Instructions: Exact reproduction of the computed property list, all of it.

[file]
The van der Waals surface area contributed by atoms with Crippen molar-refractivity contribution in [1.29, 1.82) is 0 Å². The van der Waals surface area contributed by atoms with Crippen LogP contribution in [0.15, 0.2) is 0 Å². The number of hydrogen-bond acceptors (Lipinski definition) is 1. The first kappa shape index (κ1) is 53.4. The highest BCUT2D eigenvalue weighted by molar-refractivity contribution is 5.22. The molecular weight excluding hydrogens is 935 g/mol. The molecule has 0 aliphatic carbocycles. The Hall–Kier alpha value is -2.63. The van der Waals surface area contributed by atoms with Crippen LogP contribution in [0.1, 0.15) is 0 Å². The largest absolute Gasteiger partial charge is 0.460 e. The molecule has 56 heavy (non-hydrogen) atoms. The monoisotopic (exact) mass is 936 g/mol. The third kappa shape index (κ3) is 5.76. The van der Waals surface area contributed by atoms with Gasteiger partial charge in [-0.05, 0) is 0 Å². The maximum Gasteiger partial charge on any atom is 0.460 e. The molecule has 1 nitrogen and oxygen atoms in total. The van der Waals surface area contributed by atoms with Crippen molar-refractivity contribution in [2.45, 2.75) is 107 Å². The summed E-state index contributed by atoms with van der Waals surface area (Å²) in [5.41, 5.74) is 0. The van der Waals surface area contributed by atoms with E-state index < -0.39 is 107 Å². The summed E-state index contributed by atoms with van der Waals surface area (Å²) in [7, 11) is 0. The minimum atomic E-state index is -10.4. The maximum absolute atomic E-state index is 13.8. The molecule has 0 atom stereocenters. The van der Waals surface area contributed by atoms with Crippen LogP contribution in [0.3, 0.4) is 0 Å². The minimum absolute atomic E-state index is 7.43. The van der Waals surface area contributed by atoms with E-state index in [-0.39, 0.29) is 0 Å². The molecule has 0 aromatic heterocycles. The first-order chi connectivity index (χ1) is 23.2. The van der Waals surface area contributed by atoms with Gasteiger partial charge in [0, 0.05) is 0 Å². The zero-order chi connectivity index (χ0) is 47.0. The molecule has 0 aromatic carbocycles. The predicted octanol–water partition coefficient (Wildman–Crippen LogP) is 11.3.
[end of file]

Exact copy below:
The van der Waals surface area contributed by atoms with Crippen molar-refractivity contribution in [1.29, 1.82) is 0 Å². The van der Waals surface area contributed by atoms with Crippen LogP contribution in [0.15, 0.2) is 0 Å². The number of hydrogen-bond acceptors (Lipinski definition) is 1. The first kappa shape index (κ1) is 53.4. The highest BCUT2D eigenvalue weighted by molar-refractivity contribution is 5.22. The molecular weight excluding hydrogens is 935 g/mol. The molecule has 0 aliphatic carbocycles. The Hall–Kier alpha value is -2.63. The van der Waals surface area contributed by atoms with Crippen LogP contribution in [0.1, 0.15) is 0 Å². The largest absolute Gasteiger partial charge is 0.460 e. The molecule has 56 heavy (non-hydrogen) atoms. The monoisotopic (exact) mass is 936 g/mol. The third kappa shape index (κ3) is 5.76. The van der Waals surface area contributed by atoms with Gasteiger partial charge in [-0.05, 0) is 0 Å². The maximum Gasteiger partial charge on any atom is 0.460 e. The molecule has 1 nitrogen and oxygen atoms in total. The van der Waals surface area contributed by atoms with Crippen molar-refractivity contribution in [2.45, 2.75) is 107 Å². The summed E-state index contributed by atoms with van der Waals surface area (Å²) in [5.41, 5.74) is 0. The van der Waals surface area contributed by atoms with E-state index < -0.39 is 107 Å². The summed E-state index contributed by atoms with van der Waals surface area (Å²) in [7, 11) is 0. The minimum atomic E-state index is -10.4. The maximum absolute atomic E-state index is 13.8. The molecule has 0 atom stereocenters. The van der Waals surface area contributed by atoms with Crippen LogP contribution in [0.3, 0.4) is 0 Å². The minimum absolute atomic E-state index is 7.43. The van der Waals surface area contributed by atoms with E-state index in [-0.39, 0.29) is 0 Å². The molecule has 0 aromatic heterocycles. The first-order chi connectivity index (χ1) is 23.2. The van der Waals surface area contributed by atoms with Gasteiger partial charge in [0, 0.05) is 0 Å². The zero-order chi connectivity index (χ0) is 47.0. The molecule has 0 aromatic carbocycles. The predicted octanol–water partition coefficient (Wildman–Crippen LogP) is 11.3.